Transfusion-transmissible infections in Australia Surveillance Report 2019

This report is jointly produced by the Australian Red Cross Lifeblood and the Kirby Institute via the Surveillance, Evaluation and Research Program, which is responsible for monitoring the pattern of transmission of HIV, viral hepatitis, and specific sexually transmissible infections in Australia. This is the ninth report that summarises donation testing data, and incidence and prevalence trends for transfusion transmissible infections (TTIs) among Australian blood donors. While it is an important Lifeblood resource, it is also intended to be a reference document for organisations and individuals interested in the occurrence of transfusion transmissible infections in Australia and the effectiveness of Lifeblood’s infectious disease blood safety strategy. The data in the report is current at the time of publication and all efforts have been undertaken to confirm its accuracy, however subsequent data updates may occur and users must consider this.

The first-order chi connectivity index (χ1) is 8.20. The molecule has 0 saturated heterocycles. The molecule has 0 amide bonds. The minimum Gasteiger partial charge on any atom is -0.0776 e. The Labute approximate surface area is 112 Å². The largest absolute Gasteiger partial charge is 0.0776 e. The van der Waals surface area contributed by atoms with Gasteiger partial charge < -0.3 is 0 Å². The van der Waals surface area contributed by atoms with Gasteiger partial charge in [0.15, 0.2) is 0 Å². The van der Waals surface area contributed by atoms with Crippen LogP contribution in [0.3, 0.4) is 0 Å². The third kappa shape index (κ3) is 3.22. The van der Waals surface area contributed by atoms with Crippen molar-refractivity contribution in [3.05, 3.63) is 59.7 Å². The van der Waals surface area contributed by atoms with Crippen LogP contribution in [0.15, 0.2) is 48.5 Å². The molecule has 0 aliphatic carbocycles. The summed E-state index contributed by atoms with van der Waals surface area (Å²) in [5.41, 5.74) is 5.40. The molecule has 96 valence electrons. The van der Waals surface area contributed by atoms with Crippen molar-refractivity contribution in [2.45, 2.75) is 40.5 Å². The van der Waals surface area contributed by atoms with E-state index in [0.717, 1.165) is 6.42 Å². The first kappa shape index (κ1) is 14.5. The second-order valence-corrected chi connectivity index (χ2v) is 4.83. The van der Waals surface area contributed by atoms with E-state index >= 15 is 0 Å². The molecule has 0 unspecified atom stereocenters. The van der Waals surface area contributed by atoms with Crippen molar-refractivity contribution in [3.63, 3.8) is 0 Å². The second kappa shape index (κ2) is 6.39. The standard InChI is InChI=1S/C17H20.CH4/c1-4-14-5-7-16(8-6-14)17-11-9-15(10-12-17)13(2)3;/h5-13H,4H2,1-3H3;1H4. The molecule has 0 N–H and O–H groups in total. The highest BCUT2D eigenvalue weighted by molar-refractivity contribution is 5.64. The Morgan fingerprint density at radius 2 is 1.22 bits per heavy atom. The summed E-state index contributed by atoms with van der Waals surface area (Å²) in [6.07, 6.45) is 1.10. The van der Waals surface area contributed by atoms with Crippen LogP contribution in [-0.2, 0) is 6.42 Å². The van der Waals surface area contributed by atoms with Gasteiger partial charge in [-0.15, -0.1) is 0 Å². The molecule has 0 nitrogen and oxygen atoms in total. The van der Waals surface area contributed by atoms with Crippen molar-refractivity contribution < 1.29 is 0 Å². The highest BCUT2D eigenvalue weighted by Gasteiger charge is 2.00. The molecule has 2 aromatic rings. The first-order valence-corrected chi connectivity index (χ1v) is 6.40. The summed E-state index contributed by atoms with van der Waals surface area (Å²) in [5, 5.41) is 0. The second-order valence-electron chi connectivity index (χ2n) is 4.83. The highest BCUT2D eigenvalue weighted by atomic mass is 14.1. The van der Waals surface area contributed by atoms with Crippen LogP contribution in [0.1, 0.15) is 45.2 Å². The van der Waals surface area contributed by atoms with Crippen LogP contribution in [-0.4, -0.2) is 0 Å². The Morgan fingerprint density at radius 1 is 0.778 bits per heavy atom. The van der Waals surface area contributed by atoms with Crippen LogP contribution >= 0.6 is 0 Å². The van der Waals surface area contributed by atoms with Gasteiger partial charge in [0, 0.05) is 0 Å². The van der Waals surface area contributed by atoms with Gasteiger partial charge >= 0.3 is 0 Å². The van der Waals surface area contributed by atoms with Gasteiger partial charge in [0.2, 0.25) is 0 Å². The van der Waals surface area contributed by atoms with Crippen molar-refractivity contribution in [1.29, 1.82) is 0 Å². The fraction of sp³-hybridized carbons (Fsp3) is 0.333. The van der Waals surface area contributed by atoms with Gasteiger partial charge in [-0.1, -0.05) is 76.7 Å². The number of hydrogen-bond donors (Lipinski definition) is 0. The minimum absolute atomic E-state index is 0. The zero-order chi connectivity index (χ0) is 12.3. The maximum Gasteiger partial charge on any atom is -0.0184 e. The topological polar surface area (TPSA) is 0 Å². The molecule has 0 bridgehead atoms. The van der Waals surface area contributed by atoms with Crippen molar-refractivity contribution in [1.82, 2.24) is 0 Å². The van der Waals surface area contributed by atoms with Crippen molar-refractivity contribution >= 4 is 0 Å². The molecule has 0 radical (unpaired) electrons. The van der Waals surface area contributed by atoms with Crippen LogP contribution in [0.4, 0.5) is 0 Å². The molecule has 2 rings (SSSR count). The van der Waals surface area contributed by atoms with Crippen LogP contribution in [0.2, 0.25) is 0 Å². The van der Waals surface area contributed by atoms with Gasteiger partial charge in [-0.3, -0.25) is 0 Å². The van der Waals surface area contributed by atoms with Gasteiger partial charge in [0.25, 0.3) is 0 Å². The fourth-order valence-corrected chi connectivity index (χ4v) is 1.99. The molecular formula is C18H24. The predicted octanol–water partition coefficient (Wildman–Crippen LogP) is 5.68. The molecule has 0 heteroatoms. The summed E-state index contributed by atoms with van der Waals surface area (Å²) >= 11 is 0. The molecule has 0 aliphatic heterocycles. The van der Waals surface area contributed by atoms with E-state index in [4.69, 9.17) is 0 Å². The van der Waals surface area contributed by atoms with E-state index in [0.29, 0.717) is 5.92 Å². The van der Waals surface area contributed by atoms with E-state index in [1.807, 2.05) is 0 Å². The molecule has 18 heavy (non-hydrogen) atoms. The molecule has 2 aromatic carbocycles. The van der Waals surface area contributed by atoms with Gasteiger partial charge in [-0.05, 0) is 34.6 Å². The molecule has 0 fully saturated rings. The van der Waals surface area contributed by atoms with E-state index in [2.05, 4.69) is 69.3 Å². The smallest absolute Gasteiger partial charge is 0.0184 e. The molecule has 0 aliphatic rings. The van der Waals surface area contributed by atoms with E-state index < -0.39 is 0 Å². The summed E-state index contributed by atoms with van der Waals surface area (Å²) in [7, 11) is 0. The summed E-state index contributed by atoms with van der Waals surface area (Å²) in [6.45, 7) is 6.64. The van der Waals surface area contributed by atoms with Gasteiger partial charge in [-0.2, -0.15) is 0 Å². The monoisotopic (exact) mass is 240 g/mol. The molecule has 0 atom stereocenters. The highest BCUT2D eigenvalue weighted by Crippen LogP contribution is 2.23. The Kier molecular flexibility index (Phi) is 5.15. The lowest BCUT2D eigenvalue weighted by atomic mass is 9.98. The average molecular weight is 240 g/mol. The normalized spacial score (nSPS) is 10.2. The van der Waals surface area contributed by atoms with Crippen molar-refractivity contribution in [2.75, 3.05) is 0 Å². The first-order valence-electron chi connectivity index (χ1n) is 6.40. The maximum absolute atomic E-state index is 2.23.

Key findings
  • Over the ten year period 2009–2018, there were over 13 million blood donations in Australia with an average of 1.3 million donations per year. Over the past ten years, 2009–2018, there has been no significant change in the total number of donations. Total blood donations in 2018 increased by 5% (representing 70,160 more donations) compared to 2017.
  • In 2018, a total of 150 blood donors were detected as having a TTI for which screening is in place, namely, hepatitis B virus (HBV), hepatitis C virus (HCV), human immunodeficiency virus (HIV), human T cell lymphotropic virus (HTLV), or active syphilis. In 2018, one donor was infected by more than one TTI (HBV and HCV co-infection), making a total of 151 TTIs detected. In the ten year period 2009–2018 a total of 1,875 TTIs were detected.
  • There were 79 HBV infections detected among all donations in 2018 (62 in first time donors and 17 in repeat donors).
  • There were 53 HCV infections detected among all donors in 2018 (32 in first time donors and 21 in repeat donors). The proportion of HCV RNA positive (potentially infectious) donors was 32%, a figure that has incrementally declined from around 75% when HCV RNA donation testing was introduced in 2000.
  • There were seven HIV infections detected among all donations in 2018 (four first time and three repeat donors).